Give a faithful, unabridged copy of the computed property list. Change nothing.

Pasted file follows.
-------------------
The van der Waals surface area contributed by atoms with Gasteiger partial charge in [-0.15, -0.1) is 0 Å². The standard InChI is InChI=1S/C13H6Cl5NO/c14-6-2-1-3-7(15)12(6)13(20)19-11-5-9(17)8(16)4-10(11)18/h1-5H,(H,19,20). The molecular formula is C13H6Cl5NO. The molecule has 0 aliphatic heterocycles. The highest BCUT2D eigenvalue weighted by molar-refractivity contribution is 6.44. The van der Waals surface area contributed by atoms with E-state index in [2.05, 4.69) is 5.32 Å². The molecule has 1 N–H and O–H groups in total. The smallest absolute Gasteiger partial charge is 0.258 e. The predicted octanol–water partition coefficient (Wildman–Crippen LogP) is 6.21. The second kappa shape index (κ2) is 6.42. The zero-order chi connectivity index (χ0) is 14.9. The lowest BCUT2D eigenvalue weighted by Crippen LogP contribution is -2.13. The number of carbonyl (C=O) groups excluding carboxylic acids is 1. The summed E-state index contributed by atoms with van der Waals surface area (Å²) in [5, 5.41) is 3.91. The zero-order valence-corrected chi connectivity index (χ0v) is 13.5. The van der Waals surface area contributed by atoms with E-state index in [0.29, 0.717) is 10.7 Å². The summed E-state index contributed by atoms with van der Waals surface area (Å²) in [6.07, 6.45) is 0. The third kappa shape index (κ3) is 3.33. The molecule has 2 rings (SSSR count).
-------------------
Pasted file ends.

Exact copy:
The van der Waals surface area contributed by atoms with Gasteiger partial charge in [-0.15, -0.1) is 0 Å². The standard InChI is InChI=1S/C13H6Cl5NO/c14-6-2-1-3-7(15)12(6)13(20)19-11-5-9(17)8(16)4-10(11)18/h1-5H,(H,19,20). The molecular formula is C13H6Cl5NO. The molecule has 0 aliphatic heterocycles. The highest BCUT2D eigenvalue weighted by molar-refractivity contribution is 6.44. The van der Waals surface area contributed by atoms with E-state index in [2.05, 4.69) is 5.32 Å². The molecule has 1 N–H and O–H groups in total. The smallest absolute Gasteiger partial charge is 0.258 e. The predicted octanol–water partition coefficient (Wildman–Crippen LogP) is 6.21. The second kappa shape index (κ2) is 6.42. The zero-order chi connectivity index (χ0) is 14.9. The lowest BCUT2D eigenvalue weighted by Crippen LogP contribution is -2.13. The number of carbonyl (C=O) groups excluding carboxylic acids is 1. The summed E-state index contributed by atoms with van der Waals surface area (Å²) in [5, 5.41) is 3.91. The zero-order valence-corrected chi connectivity index (χ0v) is 13.5. The van der Waals surface area contributed by atoms with E-state index in [0.29, 0.717) is 10.7 Å². The summed E-state index contributed by atoms with van der Waals surface area (Å²) in [6.07, 6.45) is 0. The third kappa shape index (κ3) is 3.33. The molecule has 2 rings (SSSR count).